Monday, October 15, 2007

Why Technical Books Still Matter

Reasonable people wonder how good a programmer can be if he spends all his time writing a book instead of writing programs. Free screencasts and Peepcode are making books look outdated and silly. The pace of change in technology is fast enough that publishing a book which is still up-to-date by the time it hits stores is virtually impossible. Some people think you shouldn't bother with technology-specific books at all. Maybe the time for books has passed. Maybe we should concentrate on beaming data directly into our brains.

I have at least 200 books listed under "save for later" in my shopping cart at Amazon. Admittedly, I have many interests, some of which are entirely nontechnical, but Amazon doesn't expose an easy way to grep the subsets. Anyway - I definitely think it's worthwhile to read a book from time to time. The advantages are depth and interactivity.

First the surprising one: a book is more interactive than a screencast. I find screencasts often go too slowly for me. I can double the video speed, turn down the audio, and put on some music instead - just watching the code go by instead of listening to the narration - but that deprives me of additional useful information, assuming the narrator provides some, and it still locks me into whichever path the screencast's chosen to take. Obviously when it comes to choosing your own path through the information, using blogs and Google absolutely clobbers books, but the advantage books have over screencasts is, paradoxically, the most modern advantage possible.

In terms of depth, books are simply much, much larger than most information sources you'll find on the internet, normally by orders of magnitude. If there's something that everybody skips over in a blog, you're probably going to be able to find it explained in a book. If all you want is enough information to do your job, you might not need books. But if you want to be really good at what you do, you need the information that everybody else skips over. There are always hidden advantages and hidden gotchas in the information everybody else skips learning. In fact the scary part in learning a technology inside-out is discovering how often perfectly intelligent programmers shoot themselves in the foot.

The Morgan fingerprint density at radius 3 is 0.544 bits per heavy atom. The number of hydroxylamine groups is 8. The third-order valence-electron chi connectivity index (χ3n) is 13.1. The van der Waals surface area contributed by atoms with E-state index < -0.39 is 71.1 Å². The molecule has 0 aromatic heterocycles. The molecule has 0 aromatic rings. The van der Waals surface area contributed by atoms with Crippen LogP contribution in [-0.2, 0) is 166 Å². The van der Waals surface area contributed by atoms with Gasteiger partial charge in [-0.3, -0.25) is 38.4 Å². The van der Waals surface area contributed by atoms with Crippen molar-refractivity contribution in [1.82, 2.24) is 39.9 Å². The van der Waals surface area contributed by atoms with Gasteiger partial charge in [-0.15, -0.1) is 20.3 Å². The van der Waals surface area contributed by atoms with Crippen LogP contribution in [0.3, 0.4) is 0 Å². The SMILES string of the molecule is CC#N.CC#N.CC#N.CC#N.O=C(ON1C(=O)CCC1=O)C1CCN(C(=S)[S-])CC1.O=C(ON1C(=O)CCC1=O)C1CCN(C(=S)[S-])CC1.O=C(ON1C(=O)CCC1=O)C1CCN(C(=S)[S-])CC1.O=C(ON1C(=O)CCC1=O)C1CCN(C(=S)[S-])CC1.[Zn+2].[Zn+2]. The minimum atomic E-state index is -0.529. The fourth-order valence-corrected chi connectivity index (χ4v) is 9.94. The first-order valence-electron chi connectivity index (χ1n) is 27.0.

Last but not least there's one bonus advanage: portability. You can bring your iPod to the beach, put your headphones on, and watch a screencast, but it just isn't the same.

3 comments:

  1. I use LibraryThing to track books I own, have read, and plan to read. LT uses tagging, so it's easy to tag 'toread' and a subject so I can find a new CS theory or origami or pulp sci-fi book whenever I'm in the mood. Maybe you'd dig it.

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  2. I'm writing a book, so I'm biased, but I agree with you.

    (The book is the second edition of High Performance MySQL).

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  3. Reading technical books is by far one of my favorite things to do. As much as I enjoy blog posts and screencasts, they never approach the depth of a good tech book. Whenever I reread my favorite books, I find that I add a new thin layer of understanding, which I find very exciting.

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